Ginkgo Biloba Trees in Butchertown
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Butchertown has been known for the wafting smell of slaughtered pigs, unbearable on a hot summer day (thanks Swift!), but lurking on Washington Street near Campbell Street is a smelly menace most notable for its unusual structural profile and striking golden foliage in fall. Yes, we’re talking about the Ginkgo trees planted along the sidewalk at this location and various others around the city.

Don’t get us wrong, we’re not bashing the Ginkgo tree here (we love Ginkgo trees!), just the practice of planting fruit-bearing, female trees in urban environments. The fruit of the female Ginkgo tree once fallen to the ground can best be described as the smell of rotten cheese or fresh vomit. This smell has earned the female Ginkgo a place on many municipalities do-not-plant list of urban trees. The male variety, however, does not bear fruit and thus eliminates the problem of smelly sidewalks.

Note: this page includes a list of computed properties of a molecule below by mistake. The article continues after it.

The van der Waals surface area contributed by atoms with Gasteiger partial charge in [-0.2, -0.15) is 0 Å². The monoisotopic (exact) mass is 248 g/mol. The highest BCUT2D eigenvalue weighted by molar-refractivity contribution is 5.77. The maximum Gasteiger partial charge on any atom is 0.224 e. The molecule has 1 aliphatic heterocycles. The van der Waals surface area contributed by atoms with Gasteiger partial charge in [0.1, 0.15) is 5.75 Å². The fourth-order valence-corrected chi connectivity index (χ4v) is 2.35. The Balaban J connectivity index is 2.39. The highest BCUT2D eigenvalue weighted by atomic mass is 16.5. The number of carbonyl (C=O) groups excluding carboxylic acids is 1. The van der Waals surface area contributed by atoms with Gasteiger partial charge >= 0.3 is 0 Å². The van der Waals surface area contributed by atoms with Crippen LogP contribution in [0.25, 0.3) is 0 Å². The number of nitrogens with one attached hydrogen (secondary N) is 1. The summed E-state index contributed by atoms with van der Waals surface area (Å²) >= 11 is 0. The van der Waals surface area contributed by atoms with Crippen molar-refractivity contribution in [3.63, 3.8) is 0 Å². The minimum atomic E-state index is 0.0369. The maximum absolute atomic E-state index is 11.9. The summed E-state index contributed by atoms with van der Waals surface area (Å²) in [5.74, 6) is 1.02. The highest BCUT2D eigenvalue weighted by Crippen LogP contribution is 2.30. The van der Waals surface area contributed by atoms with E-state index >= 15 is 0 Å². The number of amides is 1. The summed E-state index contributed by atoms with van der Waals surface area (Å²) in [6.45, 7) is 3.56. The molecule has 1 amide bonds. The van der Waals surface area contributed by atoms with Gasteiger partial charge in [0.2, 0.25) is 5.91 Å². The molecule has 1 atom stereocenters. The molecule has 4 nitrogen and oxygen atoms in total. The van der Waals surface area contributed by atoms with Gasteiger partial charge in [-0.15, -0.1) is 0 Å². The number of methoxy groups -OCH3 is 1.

Ginkgo Biloba trees grow very slowly, twisting their massive arms into an intricate canopy over time. The specimens on Washington Street are quite sizeable now (but will become absolutely massive over time) and it would be a shame to see them destroyed. Ginkgos are really great street trees when used properly. They are resistant to much of our poor urban ecosystem and are quite beautiful, especially in the fall. But come September and October and you had better cover your nose.

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Branden Klayko

Branden Klayko

Founder and Editor at Broken Sidewalk
Branden founded Broken Sidewalk in 2008 while practicing architecture in Louisville. He continued the site for seven years while living in New York City, returning to Louisville in 2016. Branden is a graduate of the College of Architecture at Washington University in St. Louis, and has covered architecture, design, and urbanism for The Architect's Newspaper, Designers & Books, Inhabitat, and the American Institute of Architects.
Branden Klayko

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